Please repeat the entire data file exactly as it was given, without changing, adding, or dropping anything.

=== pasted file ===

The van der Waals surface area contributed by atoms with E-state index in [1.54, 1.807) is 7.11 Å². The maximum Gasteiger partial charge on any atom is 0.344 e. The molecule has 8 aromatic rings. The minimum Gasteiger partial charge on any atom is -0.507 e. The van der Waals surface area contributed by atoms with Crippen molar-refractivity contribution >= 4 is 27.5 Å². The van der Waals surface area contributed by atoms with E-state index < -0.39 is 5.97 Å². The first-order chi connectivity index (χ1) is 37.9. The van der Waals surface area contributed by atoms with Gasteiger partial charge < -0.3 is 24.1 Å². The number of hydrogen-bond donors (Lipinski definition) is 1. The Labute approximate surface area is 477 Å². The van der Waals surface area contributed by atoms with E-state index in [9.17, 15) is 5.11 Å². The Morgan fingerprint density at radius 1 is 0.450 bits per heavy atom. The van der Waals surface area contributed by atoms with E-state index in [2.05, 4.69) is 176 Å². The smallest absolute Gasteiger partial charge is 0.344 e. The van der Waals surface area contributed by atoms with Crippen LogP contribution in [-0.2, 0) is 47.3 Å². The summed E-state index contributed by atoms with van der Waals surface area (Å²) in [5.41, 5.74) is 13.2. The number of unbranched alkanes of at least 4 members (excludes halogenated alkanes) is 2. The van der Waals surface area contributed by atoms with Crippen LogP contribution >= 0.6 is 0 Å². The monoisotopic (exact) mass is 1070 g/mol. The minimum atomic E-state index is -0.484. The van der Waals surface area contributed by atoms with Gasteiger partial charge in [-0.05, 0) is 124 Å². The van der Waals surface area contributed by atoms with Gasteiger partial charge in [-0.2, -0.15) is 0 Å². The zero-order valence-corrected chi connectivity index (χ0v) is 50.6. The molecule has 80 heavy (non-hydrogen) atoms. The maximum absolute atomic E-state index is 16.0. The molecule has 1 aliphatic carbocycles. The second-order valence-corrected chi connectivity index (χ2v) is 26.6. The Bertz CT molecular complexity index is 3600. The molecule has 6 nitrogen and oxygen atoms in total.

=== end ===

The van der Waals surface area contributed by atoms with E-state index in [1.54, 1.807) is 7.11 Å². The maximum Gasteiger partial charge on any atom is 0.344 e. The molecule has 8 aromatic rings. The minimum Gasteiger partial charge on any atom is -0.507 e. The van der Waals surface area contributed by atoms with Crippen molar-refractivity contribution >= 4 is 27.5 Å². The van der Waals surface area contributed by atoms with E-state index < -0.39 is 5.97 Å². The first-order chi connectivity index (χ1) is 37.9. The van der Waals surface area contributed by atoms with Gasteiger partial charge < -0.3 is 24.1 Å². The number of hydrogen-bond donors (Lipinski definition) is 1. The Labute approximate surface area is 477 Å². The van der Waals surface area contributed by atoms with E-state index in [9.17, 15) is 5.11 Å². The Morgan fingerprint density at radius 1 is 0.450 bits per heavy atom. The van der Waals surface area contributed by atoms with E-state index in [2.05, 4.69) is 176 Å². The smallest absolute Gasteiger partial charge is 0.344 e. The van der Waals surface area contributed by atoms with Crippen LogP contribution in [-0.2, 0) is 47.3 Å². The summed E-state index contributed by atoms with van der Waals surface area (Å²) in [5.41, 5.74) is 13.2. The number of unbranched alkanes of at least 4 members (excludes halogenated alkanes) is 2. The van der Waals surface area contributed by atoms with Crippen LogP contribution >= 0.6 is 0 Å². The monoisotopic (exact) mass is 1070 g/mol. The minimum atomic E-state index is -0.484. The van der Waals surface area contributed by atoms with Gasteiger partial charge in [-0.05, 0) is 124 Å². The van der Waals surface area contributed by atoms with Gasteiger partial charge in [-0.2, -0.15) is 0 Å². The zero-order valence-corrected chi connectivity index (χ0v) is 50.6. The molecule has 80 heavy (non-hydrogen) atoms. The maximum absolute atomic E-state index is 16.0. The molecule has 1 aliphatic carbocycles. The second-order valence-corrected chi connectivity index (χ2v) is 26.6. The Bertz CT molecular complexity index is 3600. The molecule has 6 nitrogen and oxygen atoms in total.